Directed by Edgar Baghdasaryan
Narrated by Aidan Quinn
Written and Produced by Fr. Mesrop Aramian
The colorful mosaic of Christian pilgrimages to the Holy Land has been shaped over two thousand years. Pilgrims have brought their stories with them, and left their memories with the land.
Here the documentary filmmakers have given us a view of some essential passages in these stories, to reveal the precious identities which the stories preserve. They follow the paths taken by Armenian pilgrims as they travel between two focal points of history – from the Mount Ararat to Zion, from A to Z.
For the filmmakers themselves, the process of making this film became a pilgrimage they will remember throughout their lives. They personally experienced the perils of the journeys made so long ago by pilgrims who called themselves “those who witnessed death.”
The documentary communicates the spirit of pilgrimage which has nurtured and sustained the sanctuaries and monasteries of the Holy Land over the centuries. At the cost of immeasurable sacrifices and immense exertions, pilgrims have come to the Holy Shrines to witness the earthly presence of God.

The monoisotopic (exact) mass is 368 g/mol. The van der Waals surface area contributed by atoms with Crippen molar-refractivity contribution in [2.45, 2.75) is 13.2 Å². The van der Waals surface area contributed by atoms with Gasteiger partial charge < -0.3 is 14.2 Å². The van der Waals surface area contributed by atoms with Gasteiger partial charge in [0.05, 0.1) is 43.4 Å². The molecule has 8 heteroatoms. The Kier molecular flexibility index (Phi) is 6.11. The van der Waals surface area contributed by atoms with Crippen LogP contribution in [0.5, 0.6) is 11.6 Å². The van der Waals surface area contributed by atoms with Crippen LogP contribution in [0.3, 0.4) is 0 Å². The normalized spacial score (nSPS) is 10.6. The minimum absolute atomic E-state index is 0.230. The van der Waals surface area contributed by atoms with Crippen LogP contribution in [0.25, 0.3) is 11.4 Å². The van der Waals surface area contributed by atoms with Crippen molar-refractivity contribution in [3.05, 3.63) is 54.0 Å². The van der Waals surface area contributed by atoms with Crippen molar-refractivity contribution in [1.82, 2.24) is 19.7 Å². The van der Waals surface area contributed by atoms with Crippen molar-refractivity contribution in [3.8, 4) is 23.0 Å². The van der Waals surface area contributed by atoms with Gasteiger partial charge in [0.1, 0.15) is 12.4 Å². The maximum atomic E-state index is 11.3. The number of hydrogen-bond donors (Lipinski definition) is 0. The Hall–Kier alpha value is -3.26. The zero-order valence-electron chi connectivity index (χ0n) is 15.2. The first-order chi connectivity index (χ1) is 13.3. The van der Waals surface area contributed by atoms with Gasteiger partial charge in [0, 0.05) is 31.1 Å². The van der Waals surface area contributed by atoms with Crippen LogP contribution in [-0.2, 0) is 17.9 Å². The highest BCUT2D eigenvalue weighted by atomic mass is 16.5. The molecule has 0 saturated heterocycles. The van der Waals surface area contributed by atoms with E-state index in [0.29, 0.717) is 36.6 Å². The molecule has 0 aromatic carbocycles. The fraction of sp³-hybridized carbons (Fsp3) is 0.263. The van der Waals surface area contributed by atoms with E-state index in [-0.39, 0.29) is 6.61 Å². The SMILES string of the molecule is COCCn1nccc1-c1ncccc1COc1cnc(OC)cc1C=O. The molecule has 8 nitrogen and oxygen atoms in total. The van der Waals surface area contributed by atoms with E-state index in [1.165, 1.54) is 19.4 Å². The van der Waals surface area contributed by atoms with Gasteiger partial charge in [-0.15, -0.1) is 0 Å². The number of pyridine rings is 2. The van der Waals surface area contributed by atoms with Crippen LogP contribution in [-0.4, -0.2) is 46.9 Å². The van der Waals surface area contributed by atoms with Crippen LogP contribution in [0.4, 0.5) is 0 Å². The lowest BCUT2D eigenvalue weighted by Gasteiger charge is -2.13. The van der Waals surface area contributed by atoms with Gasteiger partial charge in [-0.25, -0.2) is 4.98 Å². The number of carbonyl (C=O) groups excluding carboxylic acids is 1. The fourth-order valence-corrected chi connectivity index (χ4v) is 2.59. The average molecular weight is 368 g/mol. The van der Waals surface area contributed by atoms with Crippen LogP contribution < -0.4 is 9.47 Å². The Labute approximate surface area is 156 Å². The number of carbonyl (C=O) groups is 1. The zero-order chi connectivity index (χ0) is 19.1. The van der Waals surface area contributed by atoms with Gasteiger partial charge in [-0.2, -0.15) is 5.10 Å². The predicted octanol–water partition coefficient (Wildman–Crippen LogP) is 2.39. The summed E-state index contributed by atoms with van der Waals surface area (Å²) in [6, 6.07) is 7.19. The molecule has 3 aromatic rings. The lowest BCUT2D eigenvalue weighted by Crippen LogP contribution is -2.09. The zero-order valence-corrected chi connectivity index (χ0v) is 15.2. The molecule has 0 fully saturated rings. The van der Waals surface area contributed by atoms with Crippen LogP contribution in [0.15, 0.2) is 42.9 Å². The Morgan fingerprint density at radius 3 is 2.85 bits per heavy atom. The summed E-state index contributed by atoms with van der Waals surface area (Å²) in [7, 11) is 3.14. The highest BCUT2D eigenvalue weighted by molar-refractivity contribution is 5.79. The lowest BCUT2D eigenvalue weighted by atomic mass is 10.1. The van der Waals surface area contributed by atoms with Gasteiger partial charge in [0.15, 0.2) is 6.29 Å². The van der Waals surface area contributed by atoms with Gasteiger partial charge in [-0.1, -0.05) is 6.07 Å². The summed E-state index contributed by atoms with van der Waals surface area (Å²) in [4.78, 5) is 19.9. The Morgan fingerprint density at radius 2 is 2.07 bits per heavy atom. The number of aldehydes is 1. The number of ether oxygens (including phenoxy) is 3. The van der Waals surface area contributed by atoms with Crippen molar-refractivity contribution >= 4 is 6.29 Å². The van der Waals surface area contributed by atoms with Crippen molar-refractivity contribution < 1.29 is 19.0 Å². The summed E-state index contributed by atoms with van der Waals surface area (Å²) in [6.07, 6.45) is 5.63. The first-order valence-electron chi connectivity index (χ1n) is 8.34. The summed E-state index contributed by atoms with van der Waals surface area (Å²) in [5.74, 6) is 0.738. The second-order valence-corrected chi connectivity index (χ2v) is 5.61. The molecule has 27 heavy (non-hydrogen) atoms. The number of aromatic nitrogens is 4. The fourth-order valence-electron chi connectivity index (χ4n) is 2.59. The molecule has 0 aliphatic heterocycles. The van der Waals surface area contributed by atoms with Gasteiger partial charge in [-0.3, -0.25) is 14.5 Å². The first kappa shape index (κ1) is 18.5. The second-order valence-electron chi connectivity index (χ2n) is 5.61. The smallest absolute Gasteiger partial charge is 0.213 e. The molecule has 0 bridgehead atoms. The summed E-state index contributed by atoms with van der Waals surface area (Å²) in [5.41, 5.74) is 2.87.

The viewer sees the Holy Shrines through the pilgrims’ eyes. Though they may have been put on display many times before, these special places emerge anew in the film, revealing their otherworldly essence and life-transforming power.
The film shows such striking scenes as the Holy Sepulcher by night, the colorful spectacles of Easter in Jerusalem, the Ceremony of Holy Light, Mount Sinai in Egypt, the Monasteries of the Judean Desert, the summit of Mount Ararat
The documentary is woven together to make an impact at every level, through the exceptional narration of Aidan Quinn, the beautiful music of Lisa Gerrard, and the striking visuals and personal reflections
Scenes from the film...
The Biblical Mount Ararat
The film begins and ends with views of the Biblical Mount Ararat. In the opening scenes we ascend Mount Ararat, where according to Holy Scripture, humanity was given a new beginning of life.
In the final scenes, we reach the summit of Mount Ararat, where, having overcome the hardships of the journey, we find ourselves again at the Beginning of All – in the arms of heaven – and Time has stopped for us.
We enter the City of Peace that has never known peace, the city where so many conflicts have been fought out. We feel acutely both the unity of humankind and the diversity of humankind.
If such a mixture of incompatible nations and religions were brought together anywhere else but Jerusalem, it would be an explosive combination. But here, in this city, some imperceptible power, some inexplicable blessing, keeps these volatile mix in virtual balance and harmony. Experiencing the world here, you feel you are standing at its epicenter.
The Church of the Holy Sepulcher, Jerusalem
We arrive at the Church of the Holy Sepulcher, the heart of the Christian pilgrimage, aware that the most meaningful events in Biblical history occurred here, at this site.
First we see the Church by day, with pilgrims streaming in from all over the world.